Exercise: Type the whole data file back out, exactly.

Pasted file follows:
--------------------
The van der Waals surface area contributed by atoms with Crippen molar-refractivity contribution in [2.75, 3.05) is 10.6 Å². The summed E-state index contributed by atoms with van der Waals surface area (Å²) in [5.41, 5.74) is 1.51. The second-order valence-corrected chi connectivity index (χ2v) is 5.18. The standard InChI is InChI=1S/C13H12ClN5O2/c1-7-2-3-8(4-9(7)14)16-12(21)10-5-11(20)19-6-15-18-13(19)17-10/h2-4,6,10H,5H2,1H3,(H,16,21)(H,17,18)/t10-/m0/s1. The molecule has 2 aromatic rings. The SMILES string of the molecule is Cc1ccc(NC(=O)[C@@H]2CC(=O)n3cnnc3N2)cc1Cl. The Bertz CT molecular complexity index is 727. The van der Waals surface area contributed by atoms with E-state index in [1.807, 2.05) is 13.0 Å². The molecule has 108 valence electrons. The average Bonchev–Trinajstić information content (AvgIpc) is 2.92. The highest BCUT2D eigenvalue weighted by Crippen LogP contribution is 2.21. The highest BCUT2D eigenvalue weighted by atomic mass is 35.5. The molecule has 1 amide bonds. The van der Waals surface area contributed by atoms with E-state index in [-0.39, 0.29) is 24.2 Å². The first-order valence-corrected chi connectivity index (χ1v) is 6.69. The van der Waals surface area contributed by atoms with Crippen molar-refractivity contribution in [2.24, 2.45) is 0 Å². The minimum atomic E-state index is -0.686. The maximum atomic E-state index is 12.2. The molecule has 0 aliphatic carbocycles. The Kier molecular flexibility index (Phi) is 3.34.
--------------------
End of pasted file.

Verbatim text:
The van der Waals surface area contributed by atoms with Crippen molar-refractivity contribution in [2.75, 3.05) is 10.6 Å². The summed E-state index contributed by atoms with van der Waals surface area (Å²) in [5.41, 5.74) is 1.51. The second-order valence-corrected chi connectivity index (χ2v) is 5.18. The standard InChI is InChI=1S/C13H12ClN5O2/c1-7-2-3-8(4-9(7)14)16-12(21)10-5-11(20)19-6-15-18-13(19)17-10/h2-4,6,10H,5H2,1H3,(H,16,21)(H,17,18)/t10-/m0/s1. The molecule has 2 aromatic rings. The SMILES string of the molecule is Cc1ccc(NC(=O)[C@@H]2CC(=O)n3cnnc3N2)cc1Cl. The Bertz CT molecular complexity index is 727. The van der Waals surface area contributed by atoms with E-state index in [1.807, 2.05) is 13.0 Å². The molecule has 108 valence electrons. The average Bonchev–Trinajstić information content (AvgIpc) is 2.92. The highest BCUT2D eigenvalue weighted by Crippen LogP contribution is 2.21. The highest BCUT2D eigenvalue weighted by atomic mass is 35.5. The molecule has 1 amide bonds. The van der Waals surface area contributed by atoms with E-state index in [-0.39, 0.29) is 24.2 Å². The first-order valence-corrected chi connectivity index (χ1v) is 6.69. The van der Waals surface area contributed by atoms with Crippen molar-refractivity contribution in [2.24, 2.45) is 0 Å². The minimum atomic E-state index is -0.686. The maximum atomic E-state index is 12.2. The molecule has 0 aliphatic carbocycles. The Kier molecular flexibility index (Phi) is 3.34.